Over the years the BET Awards became more and more lackluster with mediocre performances, unorganized rundowns and even those artists receiving awards would often not attend. However, this year’s BET Awards was a return to the time when the BET Awards was a show that the Black community not only looked forward to but supported whole heartedly.
One of the most talked about moments – outside of the performances – was the speech given by Jesse Williams who was given the Humanitarian Award for his work in supporting the Black Lives Matter movement. Williams took the stage and delivered an articulate and poetic speech concerning race relations in America.
The most significant thing about Williams’ speech is that it rebooted the honest conversation about race in America and the conversations that ensued thereafter have been honest, poignant and varied.
The Biracial Thing
Williams is a the son of a Black father and a White mother making him biracial. Clearly he identifies as a Black man and even chose a Black women as his life partner. However, I had a discussion with a friend who had been pressing me to listen to the speech – I missed the show when it aired as I don’t really watch television, I usually catch specific shows or moments after the fact online as it appeals to my interest. After watching the speech my friend expressed how moved he was by the speech and I asked him why. He stated that one of the things that moved him was the fact that because Williams is biracial he could choose to “go either way” and it was pivotal that he chose to identify as a Black man and speak out in support of the Black struggle. My heart sank and I went into that dark place that many dark skinned people go to when the subject of Black complexion takes place.
My thoughts about his speech had not been in that space until hearing my friend speak but I wondered how many other Black people thought or felt that way. I explained to my friend how significant it was that that kind of thought played a part into his feelings about what Williams had to say because, in fact, it had nothing to do with what he said and everything to do with a problem that we have in the Black community. In the same fashion as many White people do to Black people we, ourselves, do the same by qualifying individuals according to their complexion or their ability to escape their Blackness. It somehow is special when a light skinned black person with “good hair” chooses to wear locs or their natural curls but for the darker skinned black person who has no choice because their hair texture would never allow them to wear their curls in a way that is deemed “beautiful;” or when a light skinned person with light eyes decides to be pro-Black and militant, there is suddenly a platform for how amazing they are but when a dark skinned Black person makes those same statements, they risk being deemed the angry Black person. This is the same type of message side-stepping, point avoiding, internal distraction that White people employ when they tokenize Black people and make the individual special rather than the message of what that person stands for.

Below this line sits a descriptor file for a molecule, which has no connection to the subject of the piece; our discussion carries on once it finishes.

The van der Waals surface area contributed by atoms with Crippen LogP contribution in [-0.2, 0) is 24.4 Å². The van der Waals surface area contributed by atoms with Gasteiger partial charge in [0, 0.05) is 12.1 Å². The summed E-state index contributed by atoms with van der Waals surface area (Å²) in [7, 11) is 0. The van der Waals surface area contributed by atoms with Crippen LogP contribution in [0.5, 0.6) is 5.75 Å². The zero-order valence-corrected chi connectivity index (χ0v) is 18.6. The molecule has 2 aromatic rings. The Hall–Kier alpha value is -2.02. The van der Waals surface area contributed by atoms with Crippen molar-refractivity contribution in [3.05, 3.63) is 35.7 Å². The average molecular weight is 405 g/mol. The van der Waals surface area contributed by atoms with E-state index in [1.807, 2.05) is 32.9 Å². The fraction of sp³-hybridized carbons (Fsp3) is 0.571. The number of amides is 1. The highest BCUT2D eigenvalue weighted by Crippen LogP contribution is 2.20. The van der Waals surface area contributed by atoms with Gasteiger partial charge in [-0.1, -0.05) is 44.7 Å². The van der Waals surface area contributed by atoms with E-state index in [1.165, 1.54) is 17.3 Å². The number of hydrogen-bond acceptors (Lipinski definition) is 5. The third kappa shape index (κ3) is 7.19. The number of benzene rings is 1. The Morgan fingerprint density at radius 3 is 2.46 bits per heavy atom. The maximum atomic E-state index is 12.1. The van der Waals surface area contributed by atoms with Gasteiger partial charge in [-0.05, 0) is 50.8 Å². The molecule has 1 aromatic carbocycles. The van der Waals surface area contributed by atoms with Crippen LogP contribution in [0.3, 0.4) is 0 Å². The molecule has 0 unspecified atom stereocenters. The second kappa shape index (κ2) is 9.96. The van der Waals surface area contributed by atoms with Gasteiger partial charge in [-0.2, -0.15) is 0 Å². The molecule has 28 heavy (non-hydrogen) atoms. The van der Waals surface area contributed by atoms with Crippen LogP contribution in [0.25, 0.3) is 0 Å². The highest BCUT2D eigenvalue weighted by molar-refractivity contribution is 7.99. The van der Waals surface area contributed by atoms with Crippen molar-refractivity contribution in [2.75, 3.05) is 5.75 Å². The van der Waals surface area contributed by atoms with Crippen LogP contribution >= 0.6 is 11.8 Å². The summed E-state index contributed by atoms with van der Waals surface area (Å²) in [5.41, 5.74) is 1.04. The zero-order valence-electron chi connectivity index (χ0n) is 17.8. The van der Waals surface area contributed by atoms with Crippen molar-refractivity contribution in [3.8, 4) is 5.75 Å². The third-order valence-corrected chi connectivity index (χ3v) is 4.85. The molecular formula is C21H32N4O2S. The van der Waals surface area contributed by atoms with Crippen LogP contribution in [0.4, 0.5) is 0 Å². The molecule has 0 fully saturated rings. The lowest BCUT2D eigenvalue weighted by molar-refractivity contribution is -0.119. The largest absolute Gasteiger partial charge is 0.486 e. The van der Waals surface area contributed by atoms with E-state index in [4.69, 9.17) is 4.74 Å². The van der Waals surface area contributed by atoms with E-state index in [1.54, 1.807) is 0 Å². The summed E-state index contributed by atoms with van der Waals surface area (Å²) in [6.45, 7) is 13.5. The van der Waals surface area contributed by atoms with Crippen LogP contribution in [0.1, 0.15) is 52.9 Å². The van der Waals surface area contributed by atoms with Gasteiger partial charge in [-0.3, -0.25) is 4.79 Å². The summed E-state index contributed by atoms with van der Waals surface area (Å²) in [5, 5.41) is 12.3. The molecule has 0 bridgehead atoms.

Personally it brought back personal feelings of this invisible pressure to be a certain thing as a dark skinned Black person. The pressure to be the most articulate, or to dress the right way, or to have the proper etiquette because it is the only way that the dark skinned person can relate themselves to the dominate culture and be deemed as special. For those Black people who are of mixed heritage or have fairer skin, or light eyes, or “good hair,” or can in some physical way relate themselves to the dominate culture, there comes a certain sense of entitlement to choice. They somehow convince themselves that their Blackness is a choice. My friend and I even had a short debate about whether or not Jesse Williams could choose to be Black. My point to him had been that although I could not presume to speak for Williams or for any biracial person for that matter, I know that historically one drop of Black blood made you Black in America – or at the very least “mulatto” or “mixed.” And I know that for many biracial people there isn’t a sense of choice because – God help them – if their features are too Black then there is no changing the way that America is going to perceive or treat them.
So that said, I am not sure that it is special that Williams said what he said because he is biracial. I think that it was special that he said what he said because at a moment when he had the opportunity to self aggrandize he chose to say something and to further his passion for civil rights and the struggle of Black people in America. I think it is special because Williams is clearly a very articulate man and because his delivery was beautifully poetic. I think it is special because Williams did not speak in cliches and coinphrases but actually used his own words and thoughts to send a powerful message about race relations in America and Black empowerment. That is special and, in truth, anyone of any race could do it, but he’s special because he chose to.
I’m not sayin; I’m just sayin,
An Angry Black Man